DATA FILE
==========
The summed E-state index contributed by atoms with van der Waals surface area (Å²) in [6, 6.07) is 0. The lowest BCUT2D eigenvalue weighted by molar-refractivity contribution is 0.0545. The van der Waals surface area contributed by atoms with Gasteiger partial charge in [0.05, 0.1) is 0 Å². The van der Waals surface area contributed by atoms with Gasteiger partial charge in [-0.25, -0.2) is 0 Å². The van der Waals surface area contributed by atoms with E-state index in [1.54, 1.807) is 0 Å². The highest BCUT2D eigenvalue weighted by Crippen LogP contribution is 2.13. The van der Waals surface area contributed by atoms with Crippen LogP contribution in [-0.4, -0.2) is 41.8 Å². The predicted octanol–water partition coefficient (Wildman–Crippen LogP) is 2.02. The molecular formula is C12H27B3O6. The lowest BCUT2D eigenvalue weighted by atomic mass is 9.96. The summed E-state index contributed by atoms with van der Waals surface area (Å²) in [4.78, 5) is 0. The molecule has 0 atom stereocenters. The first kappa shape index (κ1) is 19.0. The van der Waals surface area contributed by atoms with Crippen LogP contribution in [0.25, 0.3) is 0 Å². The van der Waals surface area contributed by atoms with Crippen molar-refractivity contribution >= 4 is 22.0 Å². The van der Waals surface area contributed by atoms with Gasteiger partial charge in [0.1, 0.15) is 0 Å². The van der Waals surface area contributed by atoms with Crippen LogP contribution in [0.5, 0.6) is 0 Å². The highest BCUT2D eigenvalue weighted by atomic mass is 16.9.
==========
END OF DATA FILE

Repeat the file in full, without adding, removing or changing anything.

The summed E-state index contributed by atoms with van der Waals surface area (Å²) in [6, 6.07) is 0. The lowest BCUT2D eigenvalue weighted by molar-refractivity contribution is 0.0545. The van der Waals surface area contributed by atoms with Gasteiger partial charge in [0.05, 0.1) is 0 Å². The van der Waals surface area contributed by atoms with Gasteiger partial charge in [-0.25, -0.2) is 0 Å². The van der Waals surface area contributed by atoms with E-state index in [1.54, 1.807) is 0 Å². The highest BCUT2D eigenvalue weighted by Crippen LogP contribution is 2.13. The van der Waals surface area contributed by atoms with Crippen LogP contribution in [-0.4, -0.2) is 41.8 Å². The predicted octanol–water partition coefficient (Wildman–Crippen LogP) is 2.02. The molecular formula is C12H27B3O6. The lowest BCUT2D eigenvalue weighted by atomic mass is 9.96. The summed E-state index contributed by atoms with van der Waals surface area (Å²) in [4.78, 5) is 0. The molecule has 0 atom stereocenters. The first kappa shape index (κ1) is 19.0. The van der Waals surface area contributed by atoms with Crippen LogP contribution in [0.25, 0.3) is 0 Å². The van der Waals surface area contributed by atoms with Crippen molar-refractivity contribution >= 4 is 22.0 Å². The van der Waals surface area contributed by atoms with Gasteiger partial charge in [0.1, 0.15) is 0 Å². The van der Waals surface area contributed by atoms with Crippen LogP contribution in [0.5, 0.6) is 0 Å². The highest BCUT2D eigenvalue weighted by atomic mass is 16.9.